RULES 2018 CAMROSE GAMES (MAY 18-20)

  1. Cribbage
  2. Floor Curling
  3. Pool (8-Ball)
  4. Military Whist
  5. Pool (Snooker)
  6. Crafts & Photography (Categories)
  7. Contract Bridge  (Canada 55+ Games qualifier)
  8. Scrabble (Canada 55+ Games qualifier)

RULES 2018 EDMONTON GAMES (SEPTEMBER 7-9)

  1. Bocce
  2. Contract Bridge
  3. Duplicate Bridge
  4. Creative Writing
  5. Euchre
  6. Golf
  7. Pickleball
  8. Floor Shuffleboard
  9. Slo Pitch

RULES 2019 COLD LAKE GAMES (FEBRUARY 28 – MARCH 3)

  1. Alpine Skiing
  2. Cross-Country Skiing
  3. Badminton
  4. Euchre
  5. Table Shuffleboard
  6. Carpet_Bowling
  7. Creative Writing
  8. Ice Curling (Canada 55+ Games qualifier)
  9. Bowling 5-pin (Canada 55+ Games qualifier)
  10. Hockey (Canada 55+ Games qualifier)
  11. Darts (Canada 55+ Games qualifier)
  12. Pool (Snooker)
  13. Scrabble (Canada 55+ Games qualifier)
  14. Duplicate Bridge (Canada 55+ Games qualifier)
  15. Pickleball (Canada 55+ Games qualifier)

GAME COURTESIES

Rules are made to be followed by all players to make games happen. But often there are unwritten “rules” or courtesies which will make the game much better with fewer problems for all. Whether the game is a friendly recreational event among friends or part of an important tournament, participants should practice good sportsmanship and respect for their competitors.

CARD GAMES

Common to all card games, there are a few courtesies:

  1. One does not pick up a dealt hand and say “That’s a poor deal.” Or “You’re a bad dealer.”
  2. One does not pick up cards as they are dealt. More misdeals are caused by hands moving on the table than any other cause.
  3. Cards are cut by the player on the right before each deal. Cribbage, by practice, has only the cut to determine the dealer. Euchre does not require such a cut either. The bottom card, or the one above the required turnover, is never exposed or looked at.
  4. Lead-directing comments or gestures are not good card manners.
  5. No rule book allows the throwing in of hands in whist or bridge with “No ace, no face”.
  6. Adequate time must be allowed to the opposition to see a trick or hand before it is placed away. Note: Some localities have “house’ rules and games which are played by their own standards. We do not wish to interfere with these “house” situations but encourage all participants to practice the above-listed courtesies.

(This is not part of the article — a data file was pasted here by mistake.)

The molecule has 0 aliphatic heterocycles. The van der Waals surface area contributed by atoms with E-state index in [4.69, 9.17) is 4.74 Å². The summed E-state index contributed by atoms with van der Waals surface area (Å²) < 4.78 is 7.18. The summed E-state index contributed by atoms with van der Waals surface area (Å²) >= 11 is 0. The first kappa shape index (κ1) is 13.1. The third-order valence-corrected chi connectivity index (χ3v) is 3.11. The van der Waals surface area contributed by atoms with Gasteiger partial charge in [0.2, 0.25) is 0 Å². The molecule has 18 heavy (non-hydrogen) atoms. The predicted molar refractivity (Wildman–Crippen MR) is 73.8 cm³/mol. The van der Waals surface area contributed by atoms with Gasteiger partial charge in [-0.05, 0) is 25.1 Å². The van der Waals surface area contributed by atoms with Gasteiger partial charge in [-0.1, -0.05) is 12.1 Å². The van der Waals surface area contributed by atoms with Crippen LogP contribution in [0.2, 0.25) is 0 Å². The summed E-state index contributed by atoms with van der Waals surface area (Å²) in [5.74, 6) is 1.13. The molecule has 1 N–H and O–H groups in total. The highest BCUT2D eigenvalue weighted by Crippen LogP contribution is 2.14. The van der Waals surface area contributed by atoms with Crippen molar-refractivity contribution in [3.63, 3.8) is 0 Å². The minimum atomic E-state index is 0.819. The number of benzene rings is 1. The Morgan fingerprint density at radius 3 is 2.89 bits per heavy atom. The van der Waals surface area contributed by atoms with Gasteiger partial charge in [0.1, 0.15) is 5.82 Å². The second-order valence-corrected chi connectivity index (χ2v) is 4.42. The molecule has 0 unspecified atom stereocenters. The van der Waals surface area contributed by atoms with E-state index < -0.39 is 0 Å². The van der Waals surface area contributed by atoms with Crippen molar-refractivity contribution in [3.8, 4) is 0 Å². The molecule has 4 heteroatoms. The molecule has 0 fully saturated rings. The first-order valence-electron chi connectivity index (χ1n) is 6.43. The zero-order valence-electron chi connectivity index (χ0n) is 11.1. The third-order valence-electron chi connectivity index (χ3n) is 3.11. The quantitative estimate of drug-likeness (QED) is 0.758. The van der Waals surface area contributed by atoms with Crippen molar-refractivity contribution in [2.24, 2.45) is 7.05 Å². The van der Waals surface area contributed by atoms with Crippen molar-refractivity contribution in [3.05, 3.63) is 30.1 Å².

FLOOR GAMES

Common to floor curling, bowling, carpet bowling, disc golf, bocce and some other action games there are some courtesies:

  1. Lines ‘thou shalt not step over’ exist to place all players on an event footing. We often do not have enough line judges to watch each play.
  2. rules of the games indicate who is to lead, mark the score and where players should move to their next turn. It is improper to make comments or loud noises when others play.
  3. Shake hands before the game commences, and at the conclusion of the game.
  4. Leave judging and score marking to the proper persons.

OTHER GAMES

  1. Rules for many of the activities that 55 plus play (swimming, track, tennis, slo-pitch, badminton, table tennis, etc) are contained in rules books written by provincial, national or international governing bodies. These rules are often referred to but any adaptations to these rules are listed in the ALBERTA 55 PLUS RULES OF THE GAMES BINDER.

OTHER

  1. Avoid the use of strong perfumes, colognes or shaving lotion to prevent an opponent sneezing, being choked up or coughing at the wrong time.

TIE BREAKER INFORMATION

  1. If two teams among those placing in the top three ranking positions have the same number of Win/Tie/Loss points, then the general rule will be that a tie-breaker game shall be played. This game shall be organized by the tournament organizer in a format suitable for the activity being played, with the number of ends and/or format to be determined by the time available and condition of the players. For each activity involved in the Alberta 55 Plus Games, the format for the tie-breaker will be clearly outlined in the printed Games’ information (generally a 4-end game at provincial competitions, or a 2-end game at playoffs).

Note: at playoffs the procedure to be used in the event of a tie should be clearly outlined before play commences.